Deep Blue: A Modified Technique for Trypan Blue Staining
In determining the success of surgery for retinal detachment with proliferative vitreoretinopathy, the complete identification and removal of epiretinal tissues, including posterior hyaloids and epiretinal membranes (ERMs) is critical, and can be facilitated through the staining of epiretinal membranes enhancing their visualization. Trypan blue (TB) is a vital dye that selectively stains ERM, especially if they are mature. It is recommended that after a complete vitrectomy, a balanced salt solution-air exchange is performed, 0.1 mL of TB 0.15% is injected into the eye, and is incubated for 1 minute.

The main obstacle with this technique is that TB forms a bubble on the posterior pole and its high superficial tension in air impedes its even spread over the retinal surface, resulting in inhomogeneous, and ineffective ERM staining. To improve TB spreading on the retinal surface, the dye is injected into the air filled eye followed by liquid perfluorocarbon injection. PFCL steam roles the dye over the retinal surface, resulting in a more homogeneous staining of the ERM. This technique is demonstrated in a patient with PVR: fluid-air exchange is performed : then 0.1 ml of 0.06 % of TB solution is injected into the air-filled eye, followed by liquid perfluorocarbon injection. The excess dye is aspirated and an air-fluid exchange is performed to flush out the residual TB. The ERM is then removed under PFCL, using microforceps.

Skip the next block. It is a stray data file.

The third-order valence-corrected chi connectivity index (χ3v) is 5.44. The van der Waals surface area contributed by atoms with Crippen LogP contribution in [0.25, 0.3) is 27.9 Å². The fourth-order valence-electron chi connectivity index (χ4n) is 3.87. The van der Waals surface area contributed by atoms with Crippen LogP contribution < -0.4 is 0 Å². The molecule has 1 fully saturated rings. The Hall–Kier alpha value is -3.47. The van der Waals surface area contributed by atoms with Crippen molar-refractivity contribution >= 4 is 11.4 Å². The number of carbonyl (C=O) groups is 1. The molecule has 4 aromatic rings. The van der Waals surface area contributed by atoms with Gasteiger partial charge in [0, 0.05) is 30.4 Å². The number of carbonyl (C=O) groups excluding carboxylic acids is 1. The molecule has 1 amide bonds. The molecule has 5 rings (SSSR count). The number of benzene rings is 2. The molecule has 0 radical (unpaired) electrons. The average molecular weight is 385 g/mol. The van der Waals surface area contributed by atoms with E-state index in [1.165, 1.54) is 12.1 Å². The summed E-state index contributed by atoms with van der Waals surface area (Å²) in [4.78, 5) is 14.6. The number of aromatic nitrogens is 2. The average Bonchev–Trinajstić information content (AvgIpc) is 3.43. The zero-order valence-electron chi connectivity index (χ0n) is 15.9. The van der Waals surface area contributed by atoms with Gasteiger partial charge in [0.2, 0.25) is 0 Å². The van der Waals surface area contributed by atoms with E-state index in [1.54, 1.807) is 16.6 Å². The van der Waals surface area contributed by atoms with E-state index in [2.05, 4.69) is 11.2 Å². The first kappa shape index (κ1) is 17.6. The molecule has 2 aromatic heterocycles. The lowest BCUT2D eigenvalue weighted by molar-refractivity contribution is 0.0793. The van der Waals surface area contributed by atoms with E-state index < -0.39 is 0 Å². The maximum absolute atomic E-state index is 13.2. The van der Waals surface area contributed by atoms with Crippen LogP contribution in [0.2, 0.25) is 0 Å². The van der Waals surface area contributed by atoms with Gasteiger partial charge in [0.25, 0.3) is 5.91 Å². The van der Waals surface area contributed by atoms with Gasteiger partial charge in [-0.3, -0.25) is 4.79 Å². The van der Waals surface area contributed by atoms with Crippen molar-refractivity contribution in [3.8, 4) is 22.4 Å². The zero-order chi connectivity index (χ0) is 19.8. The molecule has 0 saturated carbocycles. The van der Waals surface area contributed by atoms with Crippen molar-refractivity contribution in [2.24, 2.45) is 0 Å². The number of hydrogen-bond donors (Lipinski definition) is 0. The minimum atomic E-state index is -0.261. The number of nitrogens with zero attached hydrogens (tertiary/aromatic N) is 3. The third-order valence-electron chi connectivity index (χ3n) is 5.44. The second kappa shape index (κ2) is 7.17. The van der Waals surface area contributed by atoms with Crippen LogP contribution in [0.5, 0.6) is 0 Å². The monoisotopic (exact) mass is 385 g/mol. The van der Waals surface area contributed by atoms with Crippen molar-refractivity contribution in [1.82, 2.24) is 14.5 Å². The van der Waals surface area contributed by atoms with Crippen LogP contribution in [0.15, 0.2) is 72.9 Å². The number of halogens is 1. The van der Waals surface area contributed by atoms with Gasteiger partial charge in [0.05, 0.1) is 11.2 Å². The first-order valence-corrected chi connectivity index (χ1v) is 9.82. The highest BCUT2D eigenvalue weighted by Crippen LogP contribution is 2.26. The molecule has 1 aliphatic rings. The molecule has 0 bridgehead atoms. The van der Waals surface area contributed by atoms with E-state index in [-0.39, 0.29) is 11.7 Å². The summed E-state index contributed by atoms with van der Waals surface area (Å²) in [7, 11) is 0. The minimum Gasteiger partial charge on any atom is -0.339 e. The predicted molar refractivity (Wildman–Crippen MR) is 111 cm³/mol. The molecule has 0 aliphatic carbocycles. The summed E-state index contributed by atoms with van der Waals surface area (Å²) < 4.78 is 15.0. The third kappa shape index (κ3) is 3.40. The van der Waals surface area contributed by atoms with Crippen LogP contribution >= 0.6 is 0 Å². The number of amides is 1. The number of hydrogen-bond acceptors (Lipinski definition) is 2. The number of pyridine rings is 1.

“Ice-cream Cone” Technique for Pars Plana Lensectomy
Pars plana extraction of a dropped lens may be challenging, especially when dealing with hard nuclei. As ultrasound is delivered by the fragmatome it may push the nucleus away from the tip. This video presents a technique using a tissue manipulator, that holds and stabilizes the nucleus in the middle of the vitreous chamber. This technique allows us to remove the lens slowly, safely and easily, like eating an icecream cone.

Surgical Embolectomy for Branch Retinal Artery Occlusion (BRAO)
We demonstrate a surgical technique for removal of the emboli in a patient with BRAO. Pars plana vitrectomy and longitudinal incision of the anterior wall of the occluded arteriole is performed to remove the embolus. Twentyfive— gauge pars plana vitrectomy was performed and the posterior hyaloid was separated. A longitudinal incision was made adjacent to the embolus in the anterior wall of the arteriole with a 25-gauge microvitreoretinal blade. When bleeding was observed, the intraocular pressure was increased to 90 mm Hg and a silicone-tipped cannula was used to remove the intravitreal blood. Vitreoretinal forceps were used for expressing the embolus out of the retinal artery since the dissection of the blood vessel alone was not sufficient to remove the embolus. Vasospasm clotted blood closed the incision.

Kourous A. Rezaei, MD, is an Associate Professor in the Department of Ophthalmology at Rush University Medical Center and practices at Illinois Retina Associates, S.C., in Harvey, IL. He can be reached at +1 708 596 8710; Fax: +1 708 596 9820; via email at karezaei@yahoo.com.

 

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Retina Today is a publication that delivers the latest research and clinical developments from areas such as medical retina, retinal surgery, vitreous, diabetes, retinal imaging, posterior segment oncology and ocular trauma. Each issue provides insight from well-respected specialists on cutting-edge therapies and surgical techniques that are currently in use and on the horizon.